December 15 2009 - Of Ugandan Buses and BA
It is always wise to have someone local with you when you try to find a bus at a Ugandan bus park.
You may find the name you are looking for on a bus or a minibus, but that doesnt guarantee that it will be going within the next hour and a half if it isnt full.
This morning I left Gulu for Kitgum which is in a remote part of the country, near Sudan. My visit was in part to see for myself the 40 foot container which had left Nailsea school months before, crammed with furniture, computers, books, footballs, etc. on a long journey by sea and land to a needy part of a link diocese.
Its journey had become a prolonged saga. Tomorrow I would see that it had arrived safely.
A seat in the front of the bus 'For the Mzungu' can be a doubtful privilege. Space is tight, the gear box gets hot, and as ever you are surrounded by piles of luggage. An added extra on this journey was the text message I received just as the bus was leaving to inform me that British Airways staff had voted to strike over Christmas. So here I was travelling to the farthest point of my trip and unable to get back to Entebbe in time to get a plane before the strike. The thought of Christmas by myself in Kampala was not an enticing proposition!
There was little I could do except savour the journey. I noticed how much change had come to this part of Uganda since the LRA had finally ceased harassing the population with abductions and ambush. The countryside showed signs of cultivation for the first time in 20 years and villages were being rebuilt.
Mangoes and Monitors
The journey was uneventful; a few stops for roadside sellers to surround the bus. You could have anything at this time of year as long as it was mangoes. A comfort stop (in the bushes); and my first sight of a monitor lizard ambling slowly across the dusty road.
We arrived more or less on time. I looked around for my host but he had been delayed. I have learnt that something unexpected will usually happen to resolve the situation. This time I was taken by a stranger to the shop that sells everything; a small store by the bus park owned by Lampton a key lay member of the local church. I spent an enjoyable half hour, refreshed by a Coke and talking to the customers. My lift arrived I was deposited in a modest hotel which had the advantage of being in by the market place, so sitting on the verandah was never without interest. In the evening I was joined by diocesan staff for a tasty goat currie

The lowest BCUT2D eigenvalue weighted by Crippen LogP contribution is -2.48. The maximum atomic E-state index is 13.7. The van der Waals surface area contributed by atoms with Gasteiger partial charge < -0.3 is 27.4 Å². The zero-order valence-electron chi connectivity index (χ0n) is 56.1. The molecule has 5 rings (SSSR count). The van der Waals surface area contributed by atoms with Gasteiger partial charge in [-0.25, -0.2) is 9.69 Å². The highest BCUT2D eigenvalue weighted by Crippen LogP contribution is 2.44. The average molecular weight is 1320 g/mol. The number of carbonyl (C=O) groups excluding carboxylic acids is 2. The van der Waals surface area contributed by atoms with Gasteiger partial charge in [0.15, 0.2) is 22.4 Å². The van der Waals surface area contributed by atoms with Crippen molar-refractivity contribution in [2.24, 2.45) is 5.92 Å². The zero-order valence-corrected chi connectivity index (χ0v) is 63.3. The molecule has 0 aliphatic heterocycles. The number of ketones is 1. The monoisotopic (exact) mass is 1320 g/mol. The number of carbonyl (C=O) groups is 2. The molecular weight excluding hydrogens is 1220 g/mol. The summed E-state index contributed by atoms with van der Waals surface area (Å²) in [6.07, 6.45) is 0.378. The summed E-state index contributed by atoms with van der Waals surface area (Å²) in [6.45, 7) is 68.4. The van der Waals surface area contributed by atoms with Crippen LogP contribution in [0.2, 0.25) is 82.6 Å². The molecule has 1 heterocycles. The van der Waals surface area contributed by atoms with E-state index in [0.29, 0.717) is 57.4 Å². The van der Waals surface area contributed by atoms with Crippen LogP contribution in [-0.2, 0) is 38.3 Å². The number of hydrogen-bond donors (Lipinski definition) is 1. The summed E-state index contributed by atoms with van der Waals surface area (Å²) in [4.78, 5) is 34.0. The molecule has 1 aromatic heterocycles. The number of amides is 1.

The Christmas Container
The next day was container viewing day. It had been packed with such a wealth of school equipment that opening it up had been like discovering an Alladins cave. Most of the equipment was to be used by The Rev Jabuloni Issoke Memorial College. This is run by the Diocese of Kitgum to provide secondary education for those who would not otherwise be able to afford it; many are orphans or in child headed families, the result of years of conflict. I spent an enjoyable time with representatives of the school who had interrupted their Christmas holiday; students, teachers, ancillary staff, and governors. Most of the furniture had been unpacked and some was being used at the time of my visit by members of a day workshop. The books were being sorted to be used appropriately. Everything had survived the epic journey. After a tour of the school we reached the container which fitted in remarkably comfortably in its surroundings near the Cathedral and next to the Counselling Centre built with funds from Bristol. Photographs were taken and we were joined by Salome and the Child Care staff in the Counselling Centre before eating together.
Thanks to Bristol West!
It was agreed that this is probably now one of the best equipped schools in the North of Uganda. and there is immense gratitude for all we have been able to do through this imaginative project.